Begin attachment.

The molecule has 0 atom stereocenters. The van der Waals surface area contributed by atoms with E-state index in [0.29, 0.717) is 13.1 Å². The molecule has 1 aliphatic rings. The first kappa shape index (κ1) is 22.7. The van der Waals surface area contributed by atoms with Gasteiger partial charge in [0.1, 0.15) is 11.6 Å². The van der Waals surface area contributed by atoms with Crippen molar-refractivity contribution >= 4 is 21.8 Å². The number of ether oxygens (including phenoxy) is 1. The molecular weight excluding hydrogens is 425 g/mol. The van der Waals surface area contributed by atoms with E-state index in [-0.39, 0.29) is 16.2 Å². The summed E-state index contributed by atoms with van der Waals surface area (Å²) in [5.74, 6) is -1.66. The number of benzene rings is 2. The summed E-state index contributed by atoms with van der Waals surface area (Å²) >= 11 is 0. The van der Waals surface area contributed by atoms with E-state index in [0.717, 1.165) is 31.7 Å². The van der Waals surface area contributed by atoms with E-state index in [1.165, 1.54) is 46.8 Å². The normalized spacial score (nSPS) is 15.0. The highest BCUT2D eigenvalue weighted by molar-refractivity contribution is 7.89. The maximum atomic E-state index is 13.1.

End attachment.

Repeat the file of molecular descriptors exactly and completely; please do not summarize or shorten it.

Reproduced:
The molecule has 0 atom stereocenters. The van der Waals surface area contributed by atoms with E-state index in [0.29, 0.717) is 13.1 Å². The molecule has 1 aliphatic rings. The first kappa shape index (κ1) is 22.7. The van der Waals surface area contributed by atoms with Gasteiger partial charge in [0.1, 0.15) is 11.6 Å². The van der Waals surface area contributed by atoms with Crippen molar-refractivity contribution >= 4 is 21.8 Å². The number of ether oxygens (including phenoxy) is 1. The molecular weight excluding hydrogens is 425 g/mol. The van der Waals surface area contributed by atoms with E-state index in [-0.39, 0.29) is 16.2 Å². The summed E-state index contributed by atoms with van der Waals surface area (Å²) in [5.74, 6) is -1.66. The number of benzene rings is 2. The summed E-state index contributed by atoms with van der Waals surface area (Å²) >= 11 is 0. The van der Waals surface area contributed by atoms with E-state index in [0.717, 1.165) is 31.7 Å². The van der Waals surface area contributed by atoms with E-state index in [1.165, 1.54) is 46.8 Å². The normalized spacial score (nSPS) is 15.0. The highest BCUT2D eigenvalue weighted by molar-refractivity contribution is 7.89. The maximum atomic E-state index is 13.1.